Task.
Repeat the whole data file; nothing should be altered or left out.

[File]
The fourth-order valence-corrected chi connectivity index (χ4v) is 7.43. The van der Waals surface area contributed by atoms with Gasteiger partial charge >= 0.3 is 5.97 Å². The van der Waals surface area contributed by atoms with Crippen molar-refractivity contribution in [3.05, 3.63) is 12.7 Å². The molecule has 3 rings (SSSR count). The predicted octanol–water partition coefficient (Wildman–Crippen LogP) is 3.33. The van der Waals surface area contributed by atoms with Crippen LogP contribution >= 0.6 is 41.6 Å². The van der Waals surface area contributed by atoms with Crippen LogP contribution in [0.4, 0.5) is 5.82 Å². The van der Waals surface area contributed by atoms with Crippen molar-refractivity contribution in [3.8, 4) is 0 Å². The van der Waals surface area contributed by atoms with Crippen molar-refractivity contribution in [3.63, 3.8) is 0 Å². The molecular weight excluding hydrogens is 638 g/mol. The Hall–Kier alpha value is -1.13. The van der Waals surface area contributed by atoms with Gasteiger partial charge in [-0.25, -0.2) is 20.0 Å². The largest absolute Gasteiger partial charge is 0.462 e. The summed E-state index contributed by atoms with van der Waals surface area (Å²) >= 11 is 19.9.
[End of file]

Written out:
The fourth-order valence-corrected chi connectivity index (χ4v) is 7.43. The van der Waals surface area contributed by atoms with Gasteiger partial charge >= 0.3 is 5.97 Å². The van der Waals surface area contributed by atoms with Crippen molar-refractivity contribution in [3.05, 3.63) is 12.7 Å². The molecule has 3 rings (SSSR count). The predicted octanol–water partition coefficient (Wildman–Crippen LogP) is 3.33. The van der Waals surface area contributed by atoms with Crippen LogP contribution >= 0.6 is 41.6 Å². The van der Waals surface area contributed by atoms with Crippen LogP contribution in [0.4, 0.5) is 5.82 Å². The van der Waals surface area contributed by atoms with Crippen molar-refractivity contribution in [3.8, 4) is 0 Å². The van der Waals surface area contributed by atoms with Crippen molar-refractivity contribution in [3.63, 3.8) is 0 Å². The molecular weight excluding hydrogens is 638 g/mol. The Hall–Kier alpha value is -1.13. The van der Waals surface area contributed by atoms with Gasteiger partial charge in [-0.25, -0.2) is 20.0 Å². The largest absolute Gasteiger partial charge is 0.462 e. The summed E-state index contributed by atoms with van der Waals surface area (Å²) >= 11 is 19.9.